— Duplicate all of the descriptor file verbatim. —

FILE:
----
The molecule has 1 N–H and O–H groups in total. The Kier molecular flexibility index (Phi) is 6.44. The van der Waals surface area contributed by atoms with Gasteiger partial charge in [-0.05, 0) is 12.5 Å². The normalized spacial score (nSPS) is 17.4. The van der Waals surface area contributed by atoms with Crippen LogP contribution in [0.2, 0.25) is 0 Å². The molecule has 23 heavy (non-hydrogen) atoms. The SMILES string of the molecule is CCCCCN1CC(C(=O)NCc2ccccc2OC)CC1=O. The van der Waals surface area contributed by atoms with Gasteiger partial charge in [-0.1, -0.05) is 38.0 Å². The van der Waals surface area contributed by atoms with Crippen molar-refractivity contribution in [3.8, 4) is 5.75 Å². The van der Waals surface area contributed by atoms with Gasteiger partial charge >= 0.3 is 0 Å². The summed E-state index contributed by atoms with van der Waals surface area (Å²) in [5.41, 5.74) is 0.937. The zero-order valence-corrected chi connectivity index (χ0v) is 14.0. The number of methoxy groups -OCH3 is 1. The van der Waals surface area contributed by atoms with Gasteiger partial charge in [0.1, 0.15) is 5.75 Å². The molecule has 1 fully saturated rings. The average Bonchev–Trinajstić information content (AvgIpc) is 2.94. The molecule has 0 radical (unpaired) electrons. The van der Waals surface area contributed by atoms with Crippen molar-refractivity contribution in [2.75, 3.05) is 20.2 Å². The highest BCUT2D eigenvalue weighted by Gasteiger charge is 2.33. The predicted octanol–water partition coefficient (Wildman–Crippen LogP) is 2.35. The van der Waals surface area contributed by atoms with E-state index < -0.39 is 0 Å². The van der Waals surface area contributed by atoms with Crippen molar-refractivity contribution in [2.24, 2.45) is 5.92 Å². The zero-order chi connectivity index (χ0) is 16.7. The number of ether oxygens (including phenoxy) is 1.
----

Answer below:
The molecule has 1 N–H and O–H groups in total. The Kier molecular flexibility index (Phi) is 6.44. The van der Waals surface area contributed by atoms with Gasteiger partial charge in [-0.05, 0) is 12.5 Å². The normalized spacial score (nSPS) is 17.4. The van der Waals surface area contributed by atoms with Crippen LogP contribution in [0.2, 0.25) is 0 Å². The molecule has 23 heavy (non-hydrogen) atoms. The SMILES string of the molecule is CCCCCN1CC(C(=O)NCc2ccccc2OC)CC1=O. The van der Waals surface area contributed by atoms with Gasteiger partial charge in [-0.1, -0.05) is 38.0 Å². The van der Waals surface area contributed by atoms with Crippen molar-refractivity contribution in [3.8, 4) is 5.75 Å². The van der Waals surface area contributed by atoms with Gasteiger partial charge >= 0.3 is 0 Å². The summed E-state index contributed by atoms with van der Waals surface area (Å²) in [5.41, 5.74) is 0.937. The zero-order valence-corrected chi connectivity index (χ0v) is 14.0. The number of methoxy groups -OCH3 is 1. The van der Waals surface area contributed by atoms with Gasteiger partial charge in [0.1, 0.15) is 5.75 Å². The molecule has 1 fully saturated rings. The average Bonchev–Trinajstić information content (AvgIpc) is 2.94. The molecule has 0 radical (unpaired) electrons. The van der Waals surface area contributed by atoms with Crippen molar-refractivity contribution in [2.75, 3.05) is 20.2 Å². The highest BCUT2D eigenvalue weighted by Gasteiger charge is 2.33. The predicted octanol–water partition coefficient (Wildman–Crippen LogP) is 2.35. The van der Waals surface area contributed by atoms with E-state index < -0.39 is 0 Å². The van der Waals surface area contributed by atoms with Crippen molar-refractivity contribution in [2.24, 2.45) is 5.92 Å². The zero-order chi connectivity index (χ0) is 16.7. The number of ether oxygens (including phenoxy) is 1.